Kohei Uchimura

Kohei Uchimura inspired by Olympic track and field legend, picks best gymnast of all time

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The world’s greatest gymnast, and perhaps the best of all time, gave a rare detailed interview with the BBC, discussing sports legends and his future, among other topics.

Japan’s Kohei Uchimura became the first gymnast — man or woman — to win four world all-around championships in Antwerp, Belgium, last week. Uchimura, 24, has won every world and Olympic all-around title since 2009.

It’s a run of dominance matched by few, if any, athletes in any sport across the world. Uchimura said he was inspired by another man who is in the middle of a dominating run.

“Usain Bolt,” Uchimura said with an interpreter on hand. “He comes across all cool and says, ‘I am going to be a legend,’ and then he goes out and actually does it. I really admire that.”

Asked if Uchimura thought of himself as a legend, he laughed.

“I can’t say that myself!” he told the BBC.

Uchimura’s place in gymnastics history is debatable. Sure, he is the greatest of his generation. But all time? There are other contenders. Uchimura is a student of the sport. Asked who the best of all time is, he answered 1990s Belarusian great Vitaly Scherbo. Scherbo is the only gymnast to win six gold medals at a single Games, doing so at the 1992 Barcelona Olympics for the Unified Team.

Scherbo owns 10 career Olympic medals and 23 career World Championship medals. Uchimura is well behind with five Olympic medals and 13 worlds medals.

“To win six gold medals at a single Games is something that just isn’t normally possible, regardless of how the rules may have changed in the meantime,” Uchimura said. “To complete each individual event so perfectly could not have been possible without a huge amount of training and really strong mental, psychological control.”

Uchimura also reflected on Japan’s team silver medal at the 2012 Olympics. He almost cost his team a spot on the podium with a clumsy dismount of the final event, pommel horse. A video review and a .7 of a point scoring bump saved Japan from a fourth-place failure.

“At the time, I had spent my entire career striving for gold medals and so my first reaction was that it didn’t really make much difference whether we ended up second or fourth,” he told the BBC. “However, when I thought about it properly, we had all worked so hard to get there and I felt very sorry that I had reacted that way. If my mistake had cost everyone else their medals, that responsibility would have weighed on very heavily.”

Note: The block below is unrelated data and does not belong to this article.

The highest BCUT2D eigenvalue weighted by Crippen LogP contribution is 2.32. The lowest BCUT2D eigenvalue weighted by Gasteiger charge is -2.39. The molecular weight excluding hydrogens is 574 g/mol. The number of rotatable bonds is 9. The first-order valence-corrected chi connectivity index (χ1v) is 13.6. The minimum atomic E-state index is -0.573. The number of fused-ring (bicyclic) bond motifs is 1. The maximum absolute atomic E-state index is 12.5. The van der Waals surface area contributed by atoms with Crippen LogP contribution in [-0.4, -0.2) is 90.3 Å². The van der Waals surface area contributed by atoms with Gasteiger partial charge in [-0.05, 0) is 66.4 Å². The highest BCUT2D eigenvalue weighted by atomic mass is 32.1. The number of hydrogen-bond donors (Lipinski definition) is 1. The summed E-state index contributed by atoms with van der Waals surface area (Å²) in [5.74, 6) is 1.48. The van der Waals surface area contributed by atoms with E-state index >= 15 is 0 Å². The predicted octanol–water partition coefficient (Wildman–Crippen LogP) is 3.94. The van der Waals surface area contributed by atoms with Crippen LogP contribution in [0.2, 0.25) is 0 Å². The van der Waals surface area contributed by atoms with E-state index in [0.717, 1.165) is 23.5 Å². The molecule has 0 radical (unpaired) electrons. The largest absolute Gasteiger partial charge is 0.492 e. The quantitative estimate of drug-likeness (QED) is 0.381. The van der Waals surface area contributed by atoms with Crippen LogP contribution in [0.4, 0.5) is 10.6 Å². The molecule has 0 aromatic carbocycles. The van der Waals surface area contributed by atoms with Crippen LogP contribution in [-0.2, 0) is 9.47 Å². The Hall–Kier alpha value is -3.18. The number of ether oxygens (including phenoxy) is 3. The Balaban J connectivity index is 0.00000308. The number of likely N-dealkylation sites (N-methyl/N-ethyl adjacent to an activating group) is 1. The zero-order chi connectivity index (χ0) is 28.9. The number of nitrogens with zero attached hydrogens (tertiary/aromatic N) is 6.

Uchimura said a team gold medal at the 2016 Olympics is his next goal. Japan has won silver at his two Olympic appearances in 2008 and 2012 after taking gold without him in 2004.

He has also said he wants to compete through the 2020 Tokyo Olympics, when he will be 31.

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Geraint Thomas cuts Julian Alaphilippe’s Tour de France lead

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FOIX, France (AP) — When one French rider starts to fade, another comes to the fore. One way or the other, France may still be on course for its first Tour de France winner since 1985.

Dancing over his saddle, his mouth wide open and gasping for air, Thibaut Pinot launched a ferocious attack Sunday and profited from the first signs of weakness in the high mountains from French race leader Julian Alaphilippe to edge closer to the yellow jersey in the overall standings.

Ascending the last uphill finish in the Pyrenees with a display of power and fluidity that signaled that he’ll also be a major contender to win the Tour, Pinot gained time on all his rivals for the second consecutive day following his triumph at the famed Tourmalet mountain in the previous stage.

Heading to the second and final rest day Monday ahead of what promises to be a climactic final week in the Alps, the race is exquisitely poised. Six riders are all within 2 minutes, 14 seconds of each other at the top of the standings.

The six terrible ascents above 2,000 meters (6,500 feet) in the Alps, peppered over three mountain stages, will likely decide who will stand on top of the podium on the Champs-Elysees next Sunday.

TOUR DE FRANCE: TV Schedule | Full Standings

“The high mountains have only just begun,” said Alaphilippe. “The Alps are going to be a big mouthful.”

Surging from the mist and rain, Pinot crossed the finish line of Sunday’s Stage 15 in second place, 33 seconds behind Simon Yates, who posted a second stage win after a long solo raid, three days after his first stage victory in the southwestern mountain range.

The 29-year-old Pinot was irresistible when he made his move seven kilometers from the summit. Only Emanuel Buchmann and defending champion Geraint Thomas’ teammate Egan Bernal could follow. But Pinot accelerated again about 2 kilometers later to drop them for good.